Dear Mr. Stawick:
The Committee on Capital Markets Regulation (Committee) appreciates the opportunity to comment on the Commodity Futures Trading Commission’s (CFTC) proposed rules regarding Customer Clearing Documentation and Timing of Acceptance for Clearing.
Since 2005, the Committee, composed of 32 members, has been dedicated to improving the regulation of U.S. capital markets. Our research has provided an independent and empirical foundation for public policy. In May 2009, the Committee released a comprehensive report entitled The Global Financial Crisis: A Plan for Regulatory Reform, which contains fifty-seven recommendations for making the U.S. financial regulatory structure more integrated, more effective, and more protective of investors in the wake of the financial crisis of 2008. Since then, the Committee has continued to make recommendations for regulatory reform of major areas of the U.S. financial system.
We support the CFTC’s stated goals of proposing regulations to facilitate customer access to clearing and to bolster risk management through timely processing. We further agree with the CFTC “that acceptance or rejection for clearing in close to real time is crucial both for effective risk management and for the efficient operation of trading venues.” We believe that real-time clearing would significantly reduce, if not eliminate, the risk of counterparty exposure due to trade breakage. However, we have identified a strong difference of opinion in the financial industry, including among members of our Committee, about the operational aspects of real-time clearing and whether and how it can be achieved in the short-term. Specifically, we have encountered disagreements about the credit check process, where it should take place (whether at the clearing merchant or central counterparty) and whether suitable technology already exists for automated credit checking.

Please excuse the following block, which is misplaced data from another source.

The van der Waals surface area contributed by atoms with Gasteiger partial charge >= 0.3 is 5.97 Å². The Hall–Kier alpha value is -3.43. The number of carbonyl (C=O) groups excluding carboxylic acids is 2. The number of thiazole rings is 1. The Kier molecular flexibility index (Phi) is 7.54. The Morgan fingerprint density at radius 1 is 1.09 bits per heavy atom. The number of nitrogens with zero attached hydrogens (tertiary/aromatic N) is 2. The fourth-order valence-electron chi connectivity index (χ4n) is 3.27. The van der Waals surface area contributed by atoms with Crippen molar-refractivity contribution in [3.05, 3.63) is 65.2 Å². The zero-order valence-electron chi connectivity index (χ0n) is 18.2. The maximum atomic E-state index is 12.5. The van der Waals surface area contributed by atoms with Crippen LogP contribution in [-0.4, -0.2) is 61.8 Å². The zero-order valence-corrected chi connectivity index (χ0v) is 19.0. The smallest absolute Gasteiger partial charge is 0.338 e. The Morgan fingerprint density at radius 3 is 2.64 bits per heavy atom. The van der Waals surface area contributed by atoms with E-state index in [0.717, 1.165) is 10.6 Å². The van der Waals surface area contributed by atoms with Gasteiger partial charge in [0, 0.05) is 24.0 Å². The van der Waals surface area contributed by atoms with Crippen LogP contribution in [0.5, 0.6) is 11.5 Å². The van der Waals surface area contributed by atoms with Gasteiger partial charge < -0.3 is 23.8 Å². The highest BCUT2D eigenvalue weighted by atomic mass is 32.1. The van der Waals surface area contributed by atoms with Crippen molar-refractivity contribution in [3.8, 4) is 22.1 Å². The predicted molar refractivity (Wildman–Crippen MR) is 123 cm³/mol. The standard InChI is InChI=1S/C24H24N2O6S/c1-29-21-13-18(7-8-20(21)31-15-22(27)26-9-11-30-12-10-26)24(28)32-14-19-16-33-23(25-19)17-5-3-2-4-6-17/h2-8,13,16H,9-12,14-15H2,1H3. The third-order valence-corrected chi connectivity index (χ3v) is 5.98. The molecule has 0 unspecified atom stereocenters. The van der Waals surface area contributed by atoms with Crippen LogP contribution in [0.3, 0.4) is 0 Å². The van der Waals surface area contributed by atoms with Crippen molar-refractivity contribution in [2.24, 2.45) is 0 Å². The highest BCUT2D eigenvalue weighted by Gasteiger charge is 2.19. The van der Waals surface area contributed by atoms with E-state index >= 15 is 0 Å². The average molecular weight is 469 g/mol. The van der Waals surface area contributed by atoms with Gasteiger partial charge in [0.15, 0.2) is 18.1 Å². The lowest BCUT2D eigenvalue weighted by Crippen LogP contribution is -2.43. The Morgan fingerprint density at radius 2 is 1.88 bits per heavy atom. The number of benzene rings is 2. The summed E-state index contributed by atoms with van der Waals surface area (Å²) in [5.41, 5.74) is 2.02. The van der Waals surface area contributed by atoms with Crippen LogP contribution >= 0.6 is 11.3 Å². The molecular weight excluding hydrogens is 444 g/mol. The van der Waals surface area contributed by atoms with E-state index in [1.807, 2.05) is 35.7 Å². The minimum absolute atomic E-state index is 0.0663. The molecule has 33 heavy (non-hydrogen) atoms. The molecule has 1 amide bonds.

We recognize that real-time clearing is a critical element of smoothly functioning, cleared derivatives markets. We also recognize that further work needs to be done in identifying and resolving what certain market participants have identified as obstacles to real-time clearing. We would encourage the CFTC and the Securities and Exchange Commission (SEC) to take a more active role in this process. We suggest that the CFTC and SEC jointly chair an effort to intermediate among industry participants, to ensure that adequate attention and resources are devoted to achieving real-time clearing and further, to develop a timetable for achieving it.
Thank you for considering our comments. Please do not hesitate to contact us at (617) 384-5364 if we can be of any further assistance.
R. Glenn Hubbard, Co-chair
John L. Thornton, Co-chair
Hal S. Scott, Director
 Customer Clearing Documentation and Timing of Acceptance for Clearing, 76 Fed. Reg. 45730 (proposed Aug. 1, 2011) [hereinafter Proposed Rules].
 Comm. On Capital Mkts. Reg., The Global Financial Crisis: A Plan For Regulatory Reform (May 2009), http://www.capmktsreg.org/research.html.
 Proposed Rules, 76 Fed. Reg. at 45,731.
 Proposed Rules, 76 Fed. Reg. at 45,732-33.